Siarnicki cited the work of Dr. John Howard, who served a six-year term as the director of the National Institute for Occupational Safety and Health and was appointed to be a special coordinator to respond to the health effects of the Sept. 11 attacks.

“He did a lot of research that identified the numerous cases of cancer that were identified as a result of the byproducts of combustion, and the combusted materials that were on the scene that day (9/11). And so his work led to the appropriate component for the Department of Justice to now begin to recognize cancers,” said Siarnicki. “And that was the catalyst for our foundation to include as well, two years ago.”

To Kathy Szpila, it’s important for others to know that firefighting is a dangerous profession in more ways than one. While those who enter the field know that battling a fire is inherently dangerous, she is hoping that there will be more of an effort to provide departments with funding to purchase proper equipment and clean equipment needed to do their job safely.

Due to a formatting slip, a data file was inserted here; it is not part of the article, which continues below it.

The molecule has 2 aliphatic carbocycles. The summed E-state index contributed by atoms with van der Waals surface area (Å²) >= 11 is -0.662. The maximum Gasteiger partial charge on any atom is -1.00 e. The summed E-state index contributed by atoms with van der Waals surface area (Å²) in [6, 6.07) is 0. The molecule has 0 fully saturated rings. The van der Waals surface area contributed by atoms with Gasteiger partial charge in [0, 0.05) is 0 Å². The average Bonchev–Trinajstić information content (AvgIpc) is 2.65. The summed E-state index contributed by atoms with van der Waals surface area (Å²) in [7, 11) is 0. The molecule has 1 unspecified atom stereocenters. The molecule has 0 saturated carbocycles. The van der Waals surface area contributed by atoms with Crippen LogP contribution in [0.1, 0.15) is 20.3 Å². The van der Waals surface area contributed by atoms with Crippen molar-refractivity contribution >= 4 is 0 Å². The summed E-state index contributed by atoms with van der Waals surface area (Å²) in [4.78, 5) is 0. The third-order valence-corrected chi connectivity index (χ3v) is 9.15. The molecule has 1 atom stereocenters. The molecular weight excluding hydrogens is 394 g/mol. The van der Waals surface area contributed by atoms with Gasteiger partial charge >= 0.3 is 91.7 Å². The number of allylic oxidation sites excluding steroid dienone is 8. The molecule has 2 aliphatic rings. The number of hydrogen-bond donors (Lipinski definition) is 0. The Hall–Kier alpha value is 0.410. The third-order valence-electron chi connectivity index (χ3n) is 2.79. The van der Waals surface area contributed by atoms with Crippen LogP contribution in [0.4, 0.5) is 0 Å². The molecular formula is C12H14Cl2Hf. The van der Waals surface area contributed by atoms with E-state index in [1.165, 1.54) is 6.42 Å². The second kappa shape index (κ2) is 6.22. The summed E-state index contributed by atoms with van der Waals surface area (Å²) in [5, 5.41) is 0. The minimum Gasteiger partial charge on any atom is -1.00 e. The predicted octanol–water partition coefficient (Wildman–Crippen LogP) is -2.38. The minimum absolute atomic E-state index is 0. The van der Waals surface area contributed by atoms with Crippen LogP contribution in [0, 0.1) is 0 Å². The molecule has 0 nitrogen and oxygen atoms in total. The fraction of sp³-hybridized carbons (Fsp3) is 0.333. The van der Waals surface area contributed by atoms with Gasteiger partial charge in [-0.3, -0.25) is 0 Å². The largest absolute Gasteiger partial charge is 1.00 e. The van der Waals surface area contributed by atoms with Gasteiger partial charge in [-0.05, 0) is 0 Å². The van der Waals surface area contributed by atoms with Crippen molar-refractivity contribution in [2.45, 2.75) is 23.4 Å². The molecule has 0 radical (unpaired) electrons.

“For older firefighters, it wasn’t known that the dangerous toxins were sitting on their turnout gear, but because so many now are dying from cancer, they’re looking at it and researching it and learning that all of those toxins seep through your skin. And not only that, you get the inhalation of smoke over and over again,”she said. “I think a lot of people aren’t aware that cancer is now the leading cause of death of our firefighters. And I think that drawing attention to that for fire departments to gain funding to buy more state-of-the-art, safe, effective and efficient equipment is critical.”

Emily Thurlow can be reached at ethurlow@ gazettenet.com.